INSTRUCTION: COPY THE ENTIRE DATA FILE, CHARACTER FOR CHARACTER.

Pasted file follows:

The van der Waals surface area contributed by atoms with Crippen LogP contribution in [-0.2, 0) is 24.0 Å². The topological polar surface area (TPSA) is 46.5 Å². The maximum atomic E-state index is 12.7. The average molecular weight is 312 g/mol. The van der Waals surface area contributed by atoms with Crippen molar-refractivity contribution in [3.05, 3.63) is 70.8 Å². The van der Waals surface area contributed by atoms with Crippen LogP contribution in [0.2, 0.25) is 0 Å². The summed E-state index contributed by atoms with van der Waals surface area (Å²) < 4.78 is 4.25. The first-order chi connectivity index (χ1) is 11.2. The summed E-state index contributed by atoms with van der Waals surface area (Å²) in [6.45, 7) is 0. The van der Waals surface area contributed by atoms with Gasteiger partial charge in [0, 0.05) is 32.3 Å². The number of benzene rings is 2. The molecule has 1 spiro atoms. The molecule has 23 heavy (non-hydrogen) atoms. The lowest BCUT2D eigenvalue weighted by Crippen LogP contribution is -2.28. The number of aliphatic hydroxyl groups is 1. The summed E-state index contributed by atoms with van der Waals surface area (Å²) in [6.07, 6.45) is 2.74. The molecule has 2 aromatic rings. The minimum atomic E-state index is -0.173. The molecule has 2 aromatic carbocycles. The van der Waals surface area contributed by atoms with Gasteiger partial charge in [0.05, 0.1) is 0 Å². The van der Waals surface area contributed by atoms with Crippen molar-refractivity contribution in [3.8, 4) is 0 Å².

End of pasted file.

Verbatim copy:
The van der Waals surface area contributed by atoms with Crippen LogP contribution in [-0.2, 0) is 24.0 Å². The topological polar surface area (TPSA) is 46.5 Å². The maximum atomic E-state index is 12.7. The average molecular weight is 312 g/mol. The van der Waals surface area contributed by atoms with Crippen molar-refractivity contribution in [3.05, 3.63) is 70.8 Å². The van der Waals surface area contributed by atoms with Crippen LogP contribution in [0.2, 0.25) is 0 Å². The summed E-state index contributed by atoms with van der Waals surface area (Å²) < 4.78 is 4.25. The first-order chi connectivity index (χ1) is 11.2. The summed E-state index contributed by atoms with van der Waals surface area (Å²) in [6.45, 7) is 0. The van der Waals surface area contributed by atoms with Gasteiger partial charge in [0, 0.05) is 32.3 Å². The number of benzene rings is 2. The molecule has 1 spiro atoms. The molecule has 23 heavy (non-hydrogen) atoms. The lowest BCUT2D eigenvalue weighted by Crippen LogP contribution is -2.28. The number of aliphatic hydroxyl groups is 1. The summed E-state index contributed by atoms with van der Waals surface area (Å²) in [6.07, 6.45) is 2.74. The molecule has 2 aromatic rings. The minimum atomic E-state index is -0.173. The molecule has 2 aromatic carbocycles. The van der Waals surface area contributed by atoms with Gasteiger partial charge in [0.05, 0.1) is 0 Å². The van der Waals surface area contributed by atoms with Crippen molar-refractivity contribution in [3.8, 4) is 0 Å².